Advertisement
YOU ARE HERE: LAT HomeCollections

A `literary feast' held quietly in Long Beach

January 14, 2007|Deborah Schoch | Times Staff Writer

Those on the list know exactly what to do the day the invitation arrives.

Unsung and unadvertised, the women's book festival in Long Beach typically sells out the next day. So local women frantically fill out the forms and rush to the post office, preferably the big one on Redondo Avenue, to make sure their registration gets hand-stamped and dispatched in that day's mail.

On Saturday, the lucky ones who made the deadline -- all 720 of them -- packed the city's convention center for what has become one of the least known but best attended literary events in the state.

They listened intently to candid, often inspiring, remarks by nationally known authors such as Julia Glass and much-praised emerging writers such as Lisa Fugard and Marisa Silver.

"It's just this literary feast," said Fugard after telling 200 women why and how she wrote her first novel, "Skinner's Drift," about her native South Africa. She said that she was surprised by the size and intensity of the festival audience.

"It's this community of intelligence and heart," Fugard said. "It's people who just like reading."

Founded in 1982 by two Long Beach women, the festival has hosted some of the best known names in modern American fiction -- writers such as Mary Gordon, Tillie Olsen, Barbara Kingsolver and Harriet Doerr.

Yet the event, officially known as "Literary Women," is also notable because so few people outside Long Beach know about it.

"We call it the best-kept secret," said longtime organizer Judy Ross.

For one thing, its geography is "off the grid."

It is held in Long Beach, not in Santa Monica or Pasadena or Berkeley. This city is known more for its port and aerospace operation.

The organizers are not high-powered publishing types, but instead female volunteers who like to read.

Many live in Belmont Heights and other residential neighborhoods on the city's east side.

The festival's aficionados like that it isn't well-publicized, some organizers explained. This year, several hundred women were turned away.

Its reputation has been forged largely by word of mouth, from book group to book group, reader to reader.

And these women do like books. Three times during the day, the lectures stopped so attendees could surge into a room nearby where they bought books and asked the featured writers to autograph them.

They milled around tables heaped high with books by the featured writers: Glass' celebrated 2002 novel, "Three Junes," which won a National Book Award; "The River of Doubt," Candice Millard's new book about Theodore Roosevelt and the Amazon; and Wang Ping's "Aching for Beauty: Footbinding in China," which she says was inspired by watching her grandmother hobbling on her bound feet.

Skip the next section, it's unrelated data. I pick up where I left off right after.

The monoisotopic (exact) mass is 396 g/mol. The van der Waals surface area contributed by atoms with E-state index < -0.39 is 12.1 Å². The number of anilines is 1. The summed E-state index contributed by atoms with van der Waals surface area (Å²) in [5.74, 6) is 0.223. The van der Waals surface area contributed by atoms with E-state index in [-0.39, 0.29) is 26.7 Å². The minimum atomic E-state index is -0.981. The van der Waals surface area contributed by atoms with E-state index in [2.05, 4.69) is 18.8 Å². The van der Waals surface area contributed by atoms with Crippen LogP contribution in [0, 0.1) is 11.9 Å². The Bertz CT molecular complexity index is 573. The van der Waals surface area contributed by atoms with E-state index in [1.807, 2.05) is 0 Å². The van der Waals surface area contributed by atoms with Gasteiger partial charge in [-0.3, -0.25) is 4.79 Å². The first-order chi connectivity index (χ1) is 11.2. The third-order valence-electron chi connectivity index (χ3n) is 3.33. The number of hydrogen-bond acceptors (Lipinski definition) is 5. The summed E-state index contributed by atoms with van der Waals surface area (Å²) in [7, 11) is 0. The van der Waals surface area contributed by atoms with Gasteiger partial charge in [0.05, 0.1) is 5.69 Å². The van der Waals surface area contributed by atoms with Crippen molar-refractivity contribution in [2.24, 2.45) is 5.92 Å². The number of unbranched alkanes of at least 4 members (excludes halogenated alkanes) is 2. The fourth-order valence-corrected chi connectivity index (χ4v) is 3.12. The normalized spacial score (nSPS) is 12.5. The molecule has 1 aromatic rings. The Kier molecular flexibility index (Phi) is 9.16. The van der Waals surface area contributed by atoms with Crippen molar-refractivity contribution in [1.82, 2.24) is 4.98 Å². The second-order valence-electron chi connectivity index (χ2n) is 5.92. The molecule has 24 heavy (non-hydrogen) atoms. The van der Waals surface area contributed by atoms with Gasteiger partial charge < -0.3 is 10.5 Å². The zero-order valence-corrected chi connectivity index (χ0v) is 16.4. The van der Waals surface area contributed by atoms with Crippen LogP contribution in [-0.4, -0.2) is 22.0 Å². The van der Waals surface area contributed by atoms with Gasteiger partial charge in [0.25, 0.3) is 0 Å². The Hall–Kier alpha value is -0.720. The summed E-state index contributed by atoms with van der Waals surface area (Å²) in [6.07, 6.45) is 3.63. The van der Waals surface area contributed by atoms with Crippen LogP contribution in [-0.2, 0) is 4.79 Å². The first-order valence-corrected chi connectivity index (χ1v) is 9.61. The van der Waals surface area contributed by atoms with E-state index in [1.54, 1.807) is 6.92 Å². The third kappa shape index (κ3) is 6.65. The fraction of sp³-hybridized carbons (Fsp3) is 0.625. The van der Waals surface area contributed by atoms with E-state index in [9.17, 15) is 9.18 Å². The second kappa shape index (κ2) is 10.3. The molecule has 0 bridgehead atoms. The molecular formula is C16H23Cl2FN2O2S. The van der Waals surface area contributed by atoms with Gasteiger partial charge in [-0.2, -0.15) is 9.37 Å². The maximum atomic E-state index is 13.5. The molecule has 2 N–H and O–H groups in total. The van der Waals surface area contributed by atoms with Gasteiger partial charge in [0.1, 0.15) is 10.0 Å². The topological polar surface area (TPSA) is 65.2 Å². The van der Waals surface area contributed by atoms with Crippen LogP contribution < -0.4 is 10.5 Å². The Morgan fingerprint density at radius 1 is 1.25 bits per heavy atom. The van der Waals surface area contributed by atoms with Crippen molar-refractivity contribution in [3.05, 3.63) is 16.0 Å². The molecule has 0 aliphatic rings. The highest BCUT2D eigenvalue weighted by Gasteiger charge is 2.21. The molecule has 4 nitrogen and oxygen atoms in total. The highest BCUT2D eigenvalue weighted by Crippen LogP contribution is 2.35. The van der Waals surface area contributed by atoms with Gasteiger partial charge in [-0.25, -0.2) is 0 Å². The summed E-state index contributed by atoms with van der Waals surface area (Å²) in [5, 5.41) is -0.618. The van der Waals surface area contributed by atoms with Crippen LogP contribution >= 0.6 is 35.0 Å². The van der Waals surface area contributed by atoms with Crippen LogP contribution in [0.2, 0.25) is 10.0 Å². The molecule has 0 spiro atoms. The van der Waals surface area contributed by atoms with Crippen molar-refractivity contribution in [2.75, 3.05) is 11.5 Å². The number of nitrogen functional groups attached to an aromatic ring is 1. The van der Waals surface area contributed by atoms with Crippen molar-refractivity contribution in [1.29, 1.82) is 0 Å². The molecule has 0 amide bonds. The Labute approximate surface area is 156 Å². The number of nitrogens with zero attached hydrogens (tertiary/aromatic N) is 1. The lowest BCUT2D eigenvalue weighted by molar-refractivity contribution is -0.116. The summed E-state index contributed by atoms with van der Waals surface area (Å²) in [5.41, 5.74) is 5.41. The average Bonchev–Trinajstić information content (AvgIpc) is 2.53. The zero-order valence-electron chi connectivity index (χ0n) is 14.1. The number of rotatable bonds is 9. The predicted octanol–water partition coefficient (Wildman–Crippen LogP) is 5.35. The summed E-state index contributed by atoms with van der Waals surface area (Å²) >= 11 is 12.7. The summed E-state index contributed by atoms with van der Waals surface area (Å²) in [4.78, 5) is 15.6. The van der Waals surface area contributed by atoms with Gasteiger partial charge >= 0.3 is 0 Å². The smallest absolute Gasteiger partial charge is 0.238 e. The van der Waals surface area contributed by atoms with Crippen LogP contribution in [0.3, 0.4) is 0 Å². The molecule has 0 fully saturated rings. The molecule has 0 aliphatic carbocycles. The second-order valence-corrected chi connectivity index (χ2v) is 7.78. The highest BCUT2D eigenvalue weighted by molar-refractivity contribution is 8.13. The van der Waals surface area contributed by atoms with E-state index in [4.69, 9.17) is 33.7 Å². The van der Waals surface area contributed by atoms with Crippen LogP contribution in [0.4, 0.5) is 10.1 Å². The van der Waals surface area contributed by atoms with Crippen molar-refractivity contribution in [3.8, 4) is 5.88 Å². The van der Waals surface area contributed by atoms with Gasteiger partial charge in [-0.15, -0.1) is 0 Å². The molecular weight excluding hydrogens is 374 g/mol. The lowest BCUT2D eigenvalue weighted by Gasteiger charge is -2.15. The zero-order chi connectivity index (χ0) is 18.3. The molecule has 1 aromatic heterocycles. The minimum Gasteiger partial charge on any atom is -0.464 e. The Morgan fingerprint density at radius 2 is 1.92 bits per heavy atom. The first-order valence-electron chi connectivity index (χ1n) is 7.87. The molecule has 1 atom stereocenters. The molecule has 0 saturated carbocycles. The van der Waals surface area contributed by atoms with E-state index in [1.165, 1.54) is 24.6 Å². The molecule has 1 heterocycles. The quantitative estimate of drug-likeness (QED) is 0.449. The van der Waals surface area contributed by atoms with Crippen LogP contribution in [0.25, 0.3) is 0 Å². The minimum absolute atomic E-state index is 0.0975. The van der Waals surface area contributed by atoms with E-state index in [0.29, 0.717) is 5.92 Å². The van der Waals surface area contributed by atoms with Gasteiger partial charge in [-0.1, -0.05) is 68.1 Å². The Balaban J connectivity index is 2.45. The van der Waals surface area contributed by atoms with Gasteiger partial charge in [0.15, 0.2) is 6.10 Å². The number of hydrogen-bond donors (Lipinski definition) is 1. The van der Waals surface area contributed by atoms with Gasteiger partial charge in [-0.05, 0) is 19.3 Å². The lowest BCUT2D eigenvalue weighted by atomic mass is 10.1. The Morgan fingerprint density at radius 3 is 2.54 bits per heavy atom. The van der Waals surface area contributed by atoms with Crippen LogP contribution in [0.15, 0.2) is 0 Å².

Books by Fugard and Millard sold out by noon, said Pam Donaldson, 58, owner of For the Love of Books, a business that sells books at writing events. The festival committee chooses independent booksellers to sell books at the festival rather than big companies like Borders or Barnes & Noble.

Donaldson's future daughter-in-law, Megan Johnson, 25, of Long Beach, described the scene from her seat at the checkout line.

"You look up," she said, "and you see this overwhelming mass of women coming at you with piles of books."

Many at the conference were middle-aged, but some were in their teens and 20s, and others were in their 80s. Many knew each other.

They came largely from Long Beach and northern Orange County, although the Westside was represented, and some flew in from the Bay Area and other states.

Only a handful of men attended, and those who did had to go downstairs to the next floor to find a bathroom. The men's rooms on the same floor as the festival carried temporary paper signs reading WOMEN.

Gordana Kajer, 48, of Long Beach, an import-export consultant, first heard about the festival from a friend. Since then she has brought her two sisters.

Kajer explained that although she is not a writer, she reads the New Yorker from cover to cover and relishes hearing writers talk about why they write.

On Saturday, Kajer chose a seminar by Silver, author of "Babe in Paradise," who has written for the New Yorker. Like a number of women, she brought her knitting, and worked on a royal blue cotton-and-wool throw while Silver spoke.

In fact, it was Literary Women that reintroduced her to knitting, she said. She heard writer and knitter Dr. Perri Klass, a pediatrician who wrote a 2004 book called "Two Sweaters for my Father," speak here about her essays on knitting. At the time, Kajer had stopped knitting, but Klass inspired her to start again.

"She brought that need back into my life," she said. "I rediscovered the creativity that I'm capable of doing."

For Harriet Williams, 80, the woman who helped start it all, this represented a sea change in women's place in literature.

She recalled how, 25 years ago, her son brought home a reading list from Wilson High School that featured 99 authors, of whom 96 were men. The three women: Emily Dickinson, Charlotte Bronte and Jane Austen.

Advertisement
Los Angeles Times Articles
|
|
|